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Key members of a suspected cyber criminal gang specialising in distributed denial of service (DDoS) extortion have been arrested following a joint operation by police forces across Europe. Law enforcement agencies from the UK, Austria, Bosnia and Herzegovina, and Germany were all involved in the operation, dubbed Operation Pleiades, against cyber-crime group DD4BC (Distributed Denial of Service for Bitcoin). DD4BC has been responsible for a number of bitcoin extortion campaigns since the middle of 2014. It has mostly targeted the online gambling industry, but the group has also broadened its activity to target financial services, the entertainment sector and other high-profile industries.  Key members of the gang were identified in Bosnia by the UK Metropolitan Police Cyber Crime Unit (MPCCU), which shared information with other police forces across the world, including Australia, France, Japan, Romania and the US. The operation was also supported by Interpol.  "Law enforcement and its partners have to act now to ensure that the cyberspace affecting nearly every part of our daily life is secure against new threats posed by malicious groups," said Wil van Gemert, Europol's deputy director of operations. He warned that companies that don't report DDoS attacks, especially where demands are involved, are putting others at risk of similar cyber crime activity. "These groups employ aggressive measures to silence the victims with the threat of public exposure and reputation damage. Without enhanced reporting mechanisms, law enforcement is missing vital means to protect companies and users from recurring cyber-attacks," he said. "Police actions such as Operation Pleiades highlight the importance of incident reporting and information sharing between law enforcement agencies and the targets of DDoS and extortion attacks," van Gemert added. Authorities often cite how collaboration is key when it comes to dealing with cyber crime. Paul Gillen, head of operations for Europol's European Cyber Crime Centre, has argued that it's essential for private and public organisations to work together to fight the threat. "This is the way to go, this is what we're going to have to do from now on. We're going to have to perfect this model and perfect it to maintain operational secrecy," he said. Paul Nicholson, director of product marketing at cyber security specialist A10 Networks, welcomed the arrest but warned that it won't stop cyber criminals from trying to extort ransoms. "This isn't the last we've heard of DDoS attacks for the purpose of ransom. Distributed denial of service attacks are easier to pull off than ever, which is why we are seeing them increasingly used as a means of gaining leverage over businesses that are highly reliant on the Internet," he said. "For organisations such as banks, financial institutions and even gambling websites, network downtime is equated with an immediate loss of revenue, which can lead them to give in to demands. Fortifying defences must be these organisations' top priority," Nicholson added.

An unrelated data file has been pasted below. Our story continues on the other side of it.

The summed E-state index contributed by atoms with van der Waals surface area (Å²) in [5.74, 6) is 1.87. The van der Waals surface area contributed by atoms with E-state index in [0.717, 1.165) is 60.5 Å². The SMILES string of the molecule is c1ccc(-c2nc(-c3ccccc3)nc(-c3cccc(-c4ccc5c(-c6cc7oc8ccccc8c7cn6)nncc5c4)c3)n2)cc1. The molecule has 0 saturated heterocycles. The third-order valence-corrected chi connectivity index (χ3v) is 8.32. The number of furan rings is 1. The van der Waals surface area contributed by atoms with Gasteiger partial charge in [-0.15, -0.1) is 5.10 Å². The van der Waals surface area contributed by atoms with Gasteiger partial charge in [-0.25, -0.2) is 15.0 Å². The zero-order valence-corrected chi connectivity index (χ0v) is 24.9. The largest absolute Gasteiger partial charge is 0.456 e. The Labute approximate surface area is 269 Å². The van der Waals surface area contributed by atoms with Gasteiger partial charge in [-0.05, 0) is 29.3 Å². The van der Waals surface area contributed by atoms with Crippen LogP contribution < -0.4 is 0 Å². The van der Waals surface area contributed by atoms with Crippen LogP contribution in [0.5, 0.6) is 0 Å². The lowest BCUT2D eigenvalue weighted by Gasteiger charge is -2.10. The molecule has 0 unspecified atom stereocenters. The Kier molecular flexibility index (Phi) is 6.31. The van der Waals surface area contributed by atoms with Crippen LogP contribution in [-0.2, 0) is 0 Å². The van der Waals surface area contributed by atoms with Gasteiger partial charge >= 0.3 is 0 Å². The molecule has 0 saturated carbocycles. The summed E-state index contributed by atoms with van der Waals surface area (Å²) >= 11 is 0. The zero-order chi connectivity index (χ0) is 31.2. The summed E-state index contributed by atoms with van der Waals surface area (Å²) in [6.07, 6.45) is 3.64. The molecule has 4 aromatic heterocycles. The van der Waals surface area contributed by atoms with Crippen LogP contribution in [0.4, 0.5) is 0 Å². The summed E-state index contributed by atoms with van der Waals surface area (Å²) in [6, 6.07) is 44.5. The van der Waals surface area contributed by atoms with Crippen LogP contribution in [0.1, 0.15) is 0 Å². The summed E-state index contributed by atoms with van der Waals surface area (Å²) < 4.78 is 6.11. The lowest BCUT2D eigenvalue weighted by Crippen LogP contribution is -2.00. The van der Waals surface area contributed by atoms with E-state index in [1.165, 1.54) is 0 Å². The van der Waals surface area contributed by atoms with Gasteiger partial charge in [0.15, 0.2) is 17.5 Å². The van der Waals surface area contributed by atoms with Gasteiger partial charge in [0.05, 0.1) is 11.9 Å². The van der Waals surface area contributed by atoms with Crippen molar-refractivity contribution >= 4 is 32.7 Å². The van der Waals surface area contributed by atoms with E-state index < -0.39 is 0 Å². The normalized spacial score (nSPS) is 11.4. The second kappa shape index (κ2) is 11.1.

Reports say Australian Craig Wright is "Satoshi Nakamoto", has $400 million worth.
SEC: Josh Garza and GAW Miners "robbed one investor to pay another."